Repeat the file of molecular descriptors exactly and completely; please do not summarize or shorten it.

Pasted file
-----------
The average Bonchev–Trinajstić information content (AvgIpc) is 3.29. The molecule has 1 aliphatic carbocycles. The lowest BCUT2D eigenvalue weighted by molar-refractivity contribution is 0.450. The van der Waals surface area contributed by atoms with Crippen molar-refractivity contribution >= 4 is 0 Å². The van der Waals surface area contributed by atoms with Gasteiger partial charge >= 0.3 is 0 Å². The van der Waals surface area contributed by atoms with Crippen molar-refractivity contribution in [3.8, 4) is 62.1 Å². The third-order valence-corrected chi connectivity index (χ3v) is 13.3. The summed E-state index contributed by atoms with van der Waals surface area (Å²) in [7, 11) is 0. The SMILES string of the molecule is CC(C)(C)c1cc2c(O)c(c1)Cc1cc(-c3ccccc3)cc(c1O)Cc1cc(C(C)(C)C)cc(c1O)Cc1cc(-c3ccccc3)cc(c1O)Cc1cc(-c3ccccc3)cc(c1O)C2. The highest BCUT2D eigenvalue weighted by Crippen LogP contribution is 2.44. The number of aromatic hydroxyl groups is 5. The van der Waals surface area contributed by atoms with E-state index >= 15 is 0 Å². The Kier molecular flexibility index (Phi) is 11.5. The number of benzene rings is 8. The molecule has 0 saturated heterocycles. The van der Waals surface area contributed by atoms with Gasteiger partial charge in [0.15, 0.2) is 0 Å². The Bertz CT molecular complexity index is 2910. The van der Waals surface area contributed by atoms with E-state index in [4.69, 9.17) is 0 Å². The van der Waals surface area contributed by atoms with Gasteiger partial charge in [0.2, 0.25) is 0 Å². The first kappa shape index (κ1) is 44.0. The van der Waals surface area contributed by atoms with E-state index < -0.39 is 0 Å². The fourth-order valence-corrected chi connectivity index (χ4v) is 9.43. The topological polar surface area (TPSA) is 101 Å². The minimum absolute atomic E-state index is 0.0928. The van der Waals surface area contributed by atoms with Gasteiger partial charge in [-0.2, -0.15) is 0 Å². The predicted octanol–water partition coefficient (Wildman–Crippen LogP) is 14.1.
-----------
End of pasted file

The average Bonchev–Trinajstić information content (AvgIpc) is 3.29. The molecule has 1 aliphatic carbocycles. The lowest BCUT2D eigenvalue weighted by molar-refractivity contribution is 0.450. The van der Waals surface area contributed by atoms with Crippen molar-refractivity contribution >= 4 is 0 Å². The van der Waals surface area contributed by atoms with Gasteiger partial charge >= 0.3 is 0 Å². The van der Waals surface area contributed by atoms with Crippen molar-refractivity contribution in [3.8, 4) is 62.1 Å². The third-order valence-corrected chi connectivity index (χ3v) is 13.3. The summed E-state index contributed by atoms with van der Waals surface area (Å²) in [7, 11) is 0. The SMILES string of the molecule is CC(C)(C)c1cc2c(O)c(c1)Cc1cc(-c3ccccc3)cc(c1O)Cc1cc(C(C)(C)C)cc(c1O)Cc1cc(-c3ccccc3)cc(c1O)Cc1cc(-c3ccccc3)cc(c1O)C2. The highest BCUT2D eigenvalue weighted by Crippen LogP contribution is 2.44. The number of aromatic hydroxyl groups is 5. The van der Waals surface area contributed by atoms with E-state index >= 15 is 0 Å². The Kier molecular flexibility index (Phi) is 11.5. The number of benzene rings is 8. The molecule has 0 saturated heterocycles. The van der Waals surface area contributed by atoms with Gasteiger partial charge in [0.15, 0.2) is 0 Å². The Bertz CT molecular complexity index is 2910. The van der Waals surface area contributed by atoms with E-state index in [4.69, 9.17) is 0 Å². The van der Waals surface area contributed by atoms with Gasteiger partial charge in [0.2, 0.25) is 0 Å². The first kappa shape index (κ1) is 44.0. The van der Waals surface area contributed by atoms with E-state index < -0.39 is 0 Å². The fourth-order valence-corrected chi connectivity index (χ4v) is 9.43. The topological polar surface area (TPSA) is 101 Å². The minimum absolute atomic E-state index is 0.0928. The van der Waals surface area contributed by atoms with Gasteiger partial charge in [-0.2, -0.15) is 0 Å². The predicted octanol–water partition coefficient (Wildman–Crippen LogP) is 14.1.